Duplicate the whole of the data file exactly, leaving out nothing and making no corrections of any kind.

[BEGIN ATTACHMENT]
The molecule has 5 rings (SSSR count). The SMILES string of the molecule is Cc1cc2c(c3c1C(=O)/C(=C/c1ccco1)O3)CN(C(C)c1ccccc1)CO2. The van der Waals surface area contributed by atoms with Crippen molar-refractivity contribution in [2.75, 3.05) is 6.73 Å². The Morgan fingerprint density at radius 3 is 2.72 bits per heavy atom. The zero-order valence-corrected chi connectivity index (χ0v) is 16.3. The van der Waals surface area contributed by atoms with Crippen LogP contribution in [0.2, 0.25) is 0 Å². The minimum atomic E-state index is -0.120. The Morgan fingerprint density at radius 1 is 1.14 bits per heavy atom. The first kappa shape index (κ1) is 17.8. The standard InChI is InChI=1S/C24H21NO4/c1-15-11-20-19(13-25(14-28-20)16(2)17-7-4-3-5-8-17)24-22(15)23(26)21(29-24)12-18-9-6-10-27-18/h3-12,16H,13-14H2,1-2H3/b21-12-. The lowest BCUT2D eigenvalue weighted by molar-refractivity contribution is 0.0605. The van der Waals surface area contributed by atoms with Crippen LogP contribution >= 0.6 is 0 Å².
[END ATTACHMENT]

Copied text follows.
The molecule has 5 rings (SSSR count). The SMILES string of the molecule is Cc1cc2c(c3c1C(=O)/C(=C/c1ccco1)O3)CN(C(C)c1ccccc1)CO2. The van der Waals surface area contributed by atoms with Crippen molar-refractivity contribution in [2.75, 3.05) is 6.73 Å². The Morgan fingerprint density at radius 3 is 2.72 bits per heavy atom. The zero-order valence-corrected chi connectivity index (χ0v) is 16.3. The van der Waals surface area contributed by atoms with Crippen LogP contribution in [0.2, 0.25) is 0 Å². The minimum atomic E-state index is -0.120. The Morgan fingerprint density at radius 1 is 1.14 bits per heavy atom. The first kappa shape index (κ1) is 17.8. The standard InChI is InChI=1S/C24H21NO4/c1-15-11-20-19(13-25(14-28-20)16(2)17-7-4-3-5-8-17)24-22(15)23(26)21(29-24)12-18-9-6-10-27-18/h3-12,16H,13-14H2,1-2H3/b21-12-. The lowest BCUT2D eigenvalue weighted by molar-refractivity contribution is 0.0605. The van der Waals surface area contributed by atoms with Crippen LogP contribution >= 0.6 is 0 Å².